I was beginning to think nobody was going to pay attention. Barry Cryer died several weeks ago and I expected a flurry of tributes; special editions of I’m Sorry I Haven’t a Clue or reminiscences by old colleagues, but found only radio silence. Finally today I came across a radio 4 tribute, Cryering with Laughter, presented by Jack Dee and featuring numerous people who’d worked with him. It’s an entertaining listen featuring many of his favourite jokes, but there was one story I liked the best. Cryer was one of a kind; old-school in the same way as, say, The Goodies (yet not quite so corny) but devoid of sexism or racism and always interested in up-and-coming comedians. One of his friends was Kenny Everett and he tells this story about Ken’s TV show, in which he was involved:
‘Kenny used to have a character called Cupid Stunt. After the first series Bill Cotton (a bigwig in the BBC) collared me and said look, we can’t have this kind of Spoonerism on the BBC. He’ll have to change it. I said OK, and in the second series Kenny changed the character’s name to Mary Hinge. Bill Cotton came over. See? he said. You don’t have to be rude to be funny.’
Like Jack Dee and many others, Cryer was great at self-deprecation. When asked which series of a radio show he’d liked best he said, ‘the third – because I was just beginning to get the hang of it.’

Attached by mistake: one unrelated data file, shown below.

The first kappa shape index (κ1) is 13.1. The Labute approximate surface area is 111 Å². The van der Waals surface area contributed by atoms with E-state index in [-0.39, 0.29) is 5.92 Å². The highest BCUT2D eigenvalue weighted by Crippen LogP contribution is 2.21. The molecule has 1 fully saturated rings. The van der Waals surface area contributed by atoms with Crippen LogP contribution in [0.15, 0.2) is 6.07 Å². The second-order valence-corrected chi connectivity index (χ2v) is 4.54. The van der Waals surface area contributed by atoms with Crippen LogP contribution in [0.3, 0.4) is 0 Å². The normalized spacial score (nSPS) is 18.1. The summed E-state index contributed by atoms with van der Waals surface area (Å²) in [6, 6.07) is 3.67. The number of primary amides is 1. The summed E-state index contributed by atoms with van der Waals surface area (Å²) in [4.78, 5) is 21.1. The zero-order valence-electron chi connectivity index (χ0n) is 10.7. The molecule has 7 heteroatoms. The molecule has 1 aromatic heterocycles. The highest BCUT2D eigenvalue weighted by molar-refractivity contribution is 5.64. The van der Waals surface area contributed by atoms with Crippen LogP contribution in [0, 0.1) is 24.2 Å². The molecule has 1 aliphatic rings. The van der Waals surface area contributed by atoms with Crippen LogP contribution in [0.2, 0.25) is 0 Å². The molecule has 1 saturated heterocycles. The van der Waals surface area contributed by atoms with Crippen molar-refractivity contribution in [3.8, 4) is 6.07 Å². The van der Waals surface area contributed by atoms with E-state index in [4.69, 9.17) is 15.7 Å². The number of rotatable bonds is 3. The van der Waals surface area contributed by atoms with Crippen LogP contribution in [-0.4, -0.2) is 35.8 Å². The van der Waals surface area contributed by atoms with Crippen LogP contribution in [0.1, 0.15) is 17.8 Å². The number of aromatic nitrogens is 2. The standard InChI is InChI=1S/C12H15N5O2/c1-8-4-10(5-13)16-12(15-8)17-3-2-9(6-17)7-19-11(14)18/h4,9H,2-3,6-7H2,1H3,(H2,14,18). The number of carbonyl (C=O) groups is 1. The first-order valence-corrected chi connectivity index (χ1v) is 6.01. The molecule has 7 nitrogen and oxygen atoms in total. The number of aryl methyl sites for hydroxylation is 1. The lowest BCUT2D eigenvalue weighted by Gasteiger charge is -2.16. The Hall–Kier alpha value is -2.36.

For Cryering With Laughter is a great listen, featuring colleagues such as Sandi Toksvig, Stephen Fry, Andy Hamilton and Jo Brand. Go forth and seek it out, I command you.
2 thoughts on “Finally, For Cryering Out Loud”
I’m an odd contradiction: I love music radio [3, 6, Jazz FM], but I don’t have much use for talk radio [primarily 4]; can’t say why, just the way it is. BBC TV [forget which channel: either 2 or 4] showed a 2007 Mark Lawson interview this week, with his Cryerness, which was entertaining, and he did open up to some extent, but it was clear that he didn’t want to bare his soul completely; at one point, he actually said [words to the effect of] “This is like In the psychiatrist’s chair, isn’t it?” There were some good anecdotes & humour, of course, so I consider myself satisfied with this vehicle. A sad loss, nevertheless. Cheers, Jon.
I saw a lot of tributes to Barry on Twitter, and a short but warmhearted one on BBC News 24 too.
A sad loss to witty comedy, undoubtedly.
Best wishes, Pete.